Data from the phase II FERGI trial presented Dec. 10 at the San Antonio Breast Cancer Symposium showed no improvement overall from using a pictilisib-fulvestrant combination to treat women with aromatase inhibitor (AI)-resistant advanced hormone receptor-positive breast cancers. An analysis carried out after the study concluded, however, showed that those whose cancers were positive for both hormone receptors—estrogen receptor (ER) and progesterone receptor (PR)—seemed to benefit from the combo tested.
After following the study participants for 17 months, the investigators found that women with metastatic ER-positive cancers were 26 percent less likely to have their disease progress if they had received pictilisib instead of a placebo, along with fulvestrant. The data, however, were not statistically significant.
A subgroup analysis conducted after the study ended brought some good news: Women whose cancers were both ER- and PR-positive had a statistically significant outcome; they were 56 percent less likely to have their disease progress if they had received pictilisib instead of a placebo, along with fulvestrant.
Among women whose metastatic cancers were positive for both ER and PR, median progression-free survival was 7.4 months for those who received fulvestrant plus pictilisib, which is an improvement over the 3.7 months median progression-free survival for those who received fulvestrant plus a placebo.
While the outcome seems promising for patients who have tumors positive for both ER and PR, the number of patients in this subgroup analysis was limited, so the results should be interpreted with caution, the investigators of this study noted.
“We are planning on investigating whether the benefit of pictilisib for women with ER/PR-positive breast cancer holds true in an additional cohort of patients within this study,” says oncologist and lead investigator Ian E. Krop, MD, PhD, director of clinical research for the Breast Oncology Program at the Dana-Farber Cancer Institute in Boston.
Of the 168 patients enrolled in FERGI, 89 were randomly assigned to fulvestrant plus pictilisib and 79 to fulvestrant plus placebo. All patients were postmenopausal and had ER-positive, HER2-negative metastatic breast cancer that had relapsed or progressed following or during treatment with an AI.
Why Add a PI3-kinase Inhibitor?
Endocrine therapies, such as tamoxifen and AIs, are the mainstream treatments for patients with hormone receptor-positive breast cancers. However, a significant proportion of patients relapse after their cancers develop resistance to these treatments, despite an initial positive response.
Previous studies with cancer cells, animal models, and some clinical trials have shown that this could be due to activation of a cell signaling pathway called the PI3-kinase or PI3K pathway, driven in some cases by a mutation in the gene PIK3CA. Inhibition of the PI3K pathway causes the cancer cell to die by a process called apoptosis.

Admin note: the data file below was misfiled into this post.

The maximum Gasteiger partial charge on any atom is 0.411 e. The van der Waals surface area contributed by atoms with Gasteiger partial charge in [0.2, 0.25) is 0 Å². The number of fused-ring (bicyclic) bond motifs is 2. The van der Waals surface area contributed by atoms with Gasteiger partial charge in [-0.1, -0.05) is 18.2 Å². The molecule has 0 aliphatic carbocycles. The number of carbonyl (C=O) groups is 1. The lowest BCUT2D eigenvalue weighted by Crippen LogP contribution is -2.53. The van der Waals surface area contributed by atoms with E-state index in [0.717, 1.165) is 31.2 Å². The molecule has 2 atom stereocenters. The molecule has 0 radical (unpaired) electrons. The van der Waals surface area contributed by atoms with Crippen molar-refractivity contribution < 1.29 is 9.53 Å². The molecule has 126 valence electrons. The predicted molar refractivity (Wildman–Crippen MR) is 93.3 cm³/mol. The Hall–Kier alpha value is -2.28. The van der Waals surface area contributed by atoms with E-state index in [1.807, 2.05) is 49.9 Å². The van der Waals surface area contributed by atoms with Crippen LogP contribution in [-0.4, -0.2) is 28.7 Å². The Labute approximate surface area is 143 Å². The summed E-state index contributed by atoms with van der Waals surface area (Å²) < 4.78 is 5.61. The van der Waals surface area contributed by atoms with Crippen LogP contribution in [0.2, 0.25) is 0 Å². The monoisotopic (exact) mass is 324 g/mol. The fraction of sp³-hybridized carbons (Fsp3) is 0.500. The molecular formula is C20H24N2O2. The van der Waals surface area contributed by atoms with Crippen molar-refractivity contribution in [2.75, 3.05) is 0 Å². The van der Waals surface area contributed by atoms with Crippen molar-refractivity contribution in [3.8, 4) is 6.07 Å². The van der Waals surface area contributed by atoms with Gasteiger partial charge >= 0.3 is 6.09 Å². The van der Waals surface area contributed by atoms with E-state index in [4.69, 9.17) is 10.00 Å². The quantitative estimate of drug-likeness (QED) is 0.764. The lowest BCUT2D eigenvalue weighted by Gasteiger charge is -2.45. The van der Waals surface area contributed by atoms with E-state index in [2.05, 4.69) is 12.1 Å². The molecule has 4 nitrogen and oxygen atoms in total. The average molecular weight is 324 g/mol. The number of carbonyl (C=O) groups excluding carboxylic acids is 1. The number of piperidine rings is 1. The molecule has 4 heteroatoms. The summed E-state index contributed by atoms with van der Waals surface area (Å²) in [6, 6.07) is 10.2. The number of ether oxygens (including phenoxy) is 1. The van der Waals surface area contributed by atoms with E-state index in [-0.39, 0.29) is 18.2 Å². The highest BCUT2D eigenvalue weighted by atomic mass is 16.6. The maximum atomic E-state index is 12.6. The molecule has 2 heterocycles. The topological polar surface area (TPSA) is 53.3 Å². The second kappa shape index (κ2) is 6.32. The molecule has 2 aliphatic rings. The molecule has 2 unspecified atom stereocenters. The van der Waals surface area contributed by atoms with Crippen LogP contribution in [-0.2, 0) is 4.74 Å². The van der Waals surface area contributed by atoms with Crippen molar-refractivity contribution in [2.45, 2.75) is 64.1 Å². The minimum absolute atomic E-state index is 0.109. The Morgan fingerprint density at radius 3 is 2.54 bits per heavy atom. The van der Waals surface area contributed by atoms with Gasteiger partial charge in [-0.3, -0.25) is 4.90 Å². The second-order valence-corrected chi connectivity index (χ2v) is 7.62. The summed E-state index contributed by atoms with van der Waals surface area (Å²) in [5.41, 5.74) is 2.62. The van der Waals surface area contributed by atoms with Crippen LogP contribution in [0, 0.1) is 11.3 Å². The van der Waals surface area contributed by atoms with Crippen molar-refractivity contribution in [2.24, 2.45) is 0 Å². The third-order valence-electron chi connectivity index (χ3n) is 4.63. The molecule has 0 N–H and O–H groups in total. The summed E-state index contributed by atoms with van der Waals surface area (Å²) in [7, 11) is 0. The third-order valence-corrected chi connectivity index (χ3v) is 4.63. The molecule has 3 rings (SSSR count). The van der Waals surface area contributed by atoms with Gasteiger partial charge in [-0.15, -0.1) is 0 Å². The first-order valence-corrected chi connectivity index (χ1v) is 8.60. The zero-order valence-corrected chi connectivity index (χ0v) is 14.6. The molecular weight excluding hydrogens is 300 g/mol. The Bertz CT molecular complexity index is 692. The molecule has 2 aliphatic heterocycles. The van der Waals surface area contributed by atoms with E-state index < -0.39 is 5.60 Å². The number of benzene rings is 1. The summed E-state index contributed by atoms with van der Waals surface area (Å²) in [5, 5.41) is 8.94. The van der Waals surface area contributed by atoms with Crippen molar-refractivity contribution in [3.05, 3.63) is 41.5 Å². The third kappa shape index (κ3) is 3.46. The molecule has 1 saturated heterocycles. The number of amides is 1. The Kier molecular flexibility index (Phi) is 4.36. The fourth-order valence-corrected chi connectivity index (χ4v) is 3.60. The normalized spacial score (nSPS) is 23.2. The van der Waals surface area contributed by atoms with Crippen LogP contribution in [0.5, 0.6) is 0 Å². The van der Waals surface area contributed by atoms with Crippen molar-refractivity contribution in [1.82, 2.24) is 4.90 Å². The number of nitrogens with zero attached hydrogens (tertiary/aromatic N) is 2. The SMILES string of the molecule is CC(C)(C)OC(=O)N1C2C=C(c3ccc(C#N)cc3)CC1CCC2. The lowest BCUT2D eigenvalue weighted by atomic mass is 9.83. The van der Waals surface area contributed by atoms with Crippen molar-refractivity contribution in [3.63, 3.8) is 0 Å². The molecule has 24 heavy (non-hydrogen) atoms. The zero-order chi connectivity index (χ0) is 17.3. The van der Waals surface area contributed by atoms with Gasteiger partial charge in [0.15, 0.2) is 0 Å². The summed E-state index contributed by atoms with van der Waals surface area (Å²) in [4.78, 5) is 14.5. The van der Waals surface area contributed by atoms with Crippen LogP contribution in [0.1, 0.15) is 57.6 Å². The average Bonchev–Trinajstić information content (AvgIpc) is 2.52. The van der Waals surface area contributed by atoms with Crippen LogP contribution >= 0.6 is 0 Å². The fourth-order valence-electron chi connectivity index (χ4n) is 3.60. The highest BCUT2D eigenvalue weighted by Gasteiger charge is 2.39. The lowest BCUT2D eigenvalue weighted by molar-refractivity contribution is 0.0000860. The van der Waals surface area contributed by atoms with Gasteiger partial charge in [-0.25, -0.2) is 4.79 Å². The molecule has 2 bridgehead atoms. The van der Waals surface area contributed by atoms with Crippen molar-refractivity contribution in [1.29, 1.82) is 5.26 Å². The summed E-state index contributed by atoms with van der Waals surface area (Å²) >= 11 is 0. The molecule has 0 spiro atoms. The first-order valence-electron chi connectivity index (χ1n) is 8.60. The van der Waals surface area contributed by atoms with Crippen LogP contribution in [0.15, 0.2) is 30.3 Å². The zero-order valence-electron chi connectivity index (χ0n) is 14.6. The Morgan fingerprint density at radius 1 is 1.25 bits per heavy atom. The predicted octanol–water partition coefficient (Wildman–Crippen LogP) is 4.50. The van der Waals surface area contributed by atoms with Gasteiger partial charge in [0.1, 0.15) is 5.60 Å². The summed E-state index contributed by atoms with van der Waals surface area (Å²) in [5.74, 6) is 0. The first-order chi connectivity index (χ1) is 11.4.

Pictilisib is a PI3K inhibitor currently being investigated in early-phase clinical trials for breast, lung, and other solid cancers, as well as for non-Hodgkin lymphoma.
In the FERGI trial, PIK3CA-mutation status was analyzed in the patients’ tumors prior to treatment to investigate whether those whose tumors had the mutation would have a better outcome. Results of the trial showed that was not the case.
“One surprise from our data was that having breast cancer with a mutation in the PIK3CA gene, a central component of the PI3K signaling pathway, was not predictive of benefit from pictilisib,” says Krop. “It may be that PIK3CA mutation is not the only way to activate PI3K signaling.”
Two-time breast cancer survivor and advocate Joan Venticinque says she has mixed feelings about the findings from this trial. “There has been incredible success in the treatment of early breast cancer. However, the reality is that the patients can be diagnosed with a recurrence,” she says. “I feel that the progress on management of recurrent disease is lagging behind what is available for those with early breast cancer.”
Venticinque, who is attending the symposium for the seventh time, was diagnosed with ductal carcinoma in situ in 1998 and invasive ER-positive breast cancer in 2003.
“Collaborations between academic institutions to pool all information on biomarkers that can predict treatment response might give most benefit for the money spent on research,” she says.
This post is adapted from an article on the website of Cancer Today, a quarterly magazine for cancer patients, survivors, and caregivers published by the AACR. Read all of Cancer Today’s SABCS coverage.
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